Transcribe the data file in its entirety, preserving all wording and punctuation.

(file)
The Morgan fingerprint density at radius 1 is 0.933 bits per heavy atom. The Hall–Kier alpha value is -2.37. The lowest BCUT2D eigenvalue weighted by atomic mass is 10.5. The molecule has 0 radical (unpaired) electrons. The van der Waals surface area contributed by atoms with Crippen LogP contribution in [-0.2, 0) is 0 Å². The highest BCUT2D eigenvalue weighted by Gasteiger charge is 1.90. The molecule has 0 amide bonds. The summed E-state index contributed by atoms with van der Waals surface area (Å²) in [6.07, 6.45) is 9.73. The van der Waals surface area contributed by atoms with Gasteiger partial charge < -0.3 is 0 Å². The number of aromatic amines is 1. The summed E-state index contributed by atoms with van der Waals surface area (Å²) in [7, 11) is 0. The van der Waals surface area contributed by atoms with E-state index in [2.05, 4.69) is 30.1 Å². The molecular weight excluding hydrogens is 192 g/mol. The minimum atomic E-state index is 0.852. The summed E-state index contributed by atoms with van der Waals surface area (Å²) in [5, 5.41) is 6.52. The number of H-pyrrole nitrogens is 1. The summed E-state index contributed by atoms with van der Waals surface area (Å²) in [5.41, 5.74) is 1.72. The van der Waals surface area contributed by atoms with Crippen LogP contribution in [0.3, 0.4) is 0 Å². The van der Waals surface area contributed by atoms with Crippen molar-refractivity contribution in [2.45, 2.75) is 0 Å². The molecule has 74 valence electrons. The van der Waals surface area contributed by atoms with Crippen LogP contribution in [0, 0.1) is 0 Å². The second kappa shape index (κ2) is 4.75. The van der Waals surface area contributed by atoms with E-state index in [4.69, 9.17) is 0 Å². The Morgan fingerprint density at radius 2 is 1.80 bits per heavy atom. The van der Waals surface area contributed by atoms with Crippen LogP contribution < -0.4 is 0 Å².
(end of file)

The Morgan fingerprint density at radius 1 is 0.933 bits per heavy atom. The Hall–Kier alpha value is -2.37. The lowest BCUT2D eigenvalue weighted by atomic mass is 10.5. The molecule has 0 radical (unpaired) electrons. The van der Waals surface area contributed by atoms with Crippen LogP contribution in [-0.2, 0) is 0 Å². The highest BCUT2D eigenvalue weighted by Gasteiger charge is 1.90. The molecule has 0 amide bonds. The summed E-state index contributed by atoms with van der Waals surface area (Å²) in [6.07, 6.45) is 9.73. The van der Waals surface area contributed by atoms with Gasteiger partial charge < -0.3 is 0 Å². The number of aromatic amines is 1. The summed E-state index contributed by atoms with van der Waals surface area (Å²) in [7, 11) is 0. The van der Waals surface area contributed by atoms with E-state index in [2.05, 4.69) is 30.1 Å². The molecular weight excluding hydrogens is 192 g/mol. The minimum atomic E-state index is 0.852. The summed E-state index contributed by atoms with van der Waals surface area (Å²) in [5, 5.41) is 6.52. The number of H-pyrrole nitrogens is 1. The summed E-state index contributed by atoms with van der Waals surface area (Å²) in [5.41, 5.74) is 1.72. The van der Waals surface area contributed by atoms with Crippen LogP contribution in [0.3, 0.4) is 0 Å². The van der Waals surface area contributed by atoms with Crippen molar-refractivity contribution in [2.45, 2.75) is 0 Å². The molecule has 74 valence electrons. The van der Waals surface area contributed by atoms with Crippen LogP contribution in [0, 0.1) is 0 Å². The second kappa shape index (κ2) is 4.75. The van der Waals surface area contributed by atoms with E-state index in [4.69, 9.17) is 0 Å². The Morgan fingerprint density at radius 2 is 1.80 bits per heavy atom. The van der Waals surface area contributed by atoms with Crippen LogP contribution < -0.4 is 0 Å².